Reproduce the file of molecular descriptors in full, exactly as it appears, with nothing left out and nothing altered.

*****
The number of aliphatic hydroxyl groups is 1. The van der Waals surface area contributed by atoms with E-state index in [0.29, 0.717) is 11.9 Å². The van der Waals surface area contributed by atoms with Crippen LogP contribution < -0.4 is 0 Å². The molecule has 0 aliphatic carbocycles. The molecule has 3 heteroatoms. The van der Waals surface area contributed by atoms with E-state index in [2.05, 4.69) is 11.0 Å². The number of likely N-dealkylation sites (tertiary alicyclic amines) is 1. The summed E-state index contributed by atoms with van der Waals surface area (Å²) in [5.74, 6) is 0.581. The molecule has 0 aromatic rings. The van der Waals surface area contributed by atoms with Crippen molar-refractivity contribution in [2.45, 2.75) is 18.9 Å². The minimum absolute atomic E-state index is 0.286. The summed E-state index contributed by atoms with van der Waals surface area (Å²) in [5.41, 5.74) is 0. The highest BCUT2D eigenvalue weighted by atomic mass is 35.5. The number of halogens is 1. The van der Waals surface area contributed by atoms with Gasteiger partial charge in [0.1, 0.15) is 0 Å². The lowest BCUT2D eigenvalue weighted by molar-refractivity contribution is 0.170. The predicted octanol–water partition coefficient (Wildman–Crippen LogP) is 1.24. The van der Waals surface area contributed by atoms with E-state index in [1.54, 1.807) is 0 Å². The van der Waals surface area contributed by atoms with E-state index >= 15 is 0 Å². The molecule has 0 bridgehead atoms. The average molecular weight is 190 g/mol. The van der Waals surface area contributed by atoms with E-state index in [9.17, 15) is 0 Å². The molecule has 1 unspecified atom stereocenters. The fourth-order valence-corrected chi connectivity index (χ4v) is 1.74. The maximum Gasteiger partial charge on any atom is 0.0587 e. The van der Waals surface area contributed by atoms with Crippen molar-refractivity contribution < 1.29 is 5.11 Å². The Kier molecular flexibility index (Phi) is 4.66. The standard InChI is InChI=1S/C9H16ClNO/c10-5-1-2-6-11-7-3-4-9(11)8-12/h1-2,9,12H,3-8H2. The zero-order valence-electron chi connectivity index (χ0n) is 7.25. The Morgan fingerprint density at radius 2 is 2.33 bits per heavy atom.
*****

The number of aliphatic hydroxyl groups is 1. The van der Waals surface area contributed by atoms with E-state index in [0.29, 0.717) is 11.9 Å². The van der Waals surface area contributed by atoms with Crippen LogP contribution < -0.4 is 0 Å². The molecule has 0 aliphatic carbocycles. The molecule has 3 heteroatoms. The van der Waals surface area contributed by atoms with E-state index in [2.05, 4.69) is 11.0 Å². The number of likely N-dealkylation sites (tertiary alicyclic amines) is 1. The summed E-state index contributed by atoms with van der Waals surface area (Å²) in [5.74, 6) is 0.581. The molecule has 0 aromatic rings. The van der Waals surface area contributed by atoms with Crippen molar-refractivity contribution in [2.45, 2.75) is 18.9 Å². The minimum absolute atomic E-state index is 0.286. The summed E-state index contributed by atoms with van der Waals surface area (Å²) in [5.41, 5.74) is 0. The highest BCUT2D eigenvalue weighted by atomic mass is 35.5. The number of halogens is 1. The van der Waals surface area contributed by atoms with Gasteiger partial charge in [0.1, 0.15) is 0 Å². The lowest BCUT2D eigenvalue weighted by molar-refractivity contribution is 0.170. The predicted octanol–water partition coefficient (Wildman–Crippen LogP) is 1.24. The van der Waals surface area contributed by atoms with E-state index in [1.54, 1.807) is 0 Å². The van der Waals surface area contributed by atoms with E-state index >= 15 is 0 Å². The molecule has 0 bridgehead atoms. The average molecular weight is 190 g/mol. The van der Waals surface area contributed by atoms with E-state index in [9.17, 15) is 0 Å². The molecule has 1 unspecified atom stereocenters. The fourth-order valence-corrected chi connectivity index (χ4v) is 1.74. The maximum Gasteiger partial charge on any atom is 0.0587 e. The van der Waals surface area contributed by atoms with Crippen molar-refractivity contribution < 1.29 is 5.11 Å². The Kier molecular flexibility index (Phi) is 4.66. The standard InChI is InChI=1S/C9H16ClNO/c10-5-1-2-6-11-7-3-4-9(11)8-12/h1-2,9,12H,3-8H2. The zero-order valence-electron chi connectivity index (χ0n) is 7.25. The Morgan fingerprint density at radius 2 is 2.33 bits per heavy atom.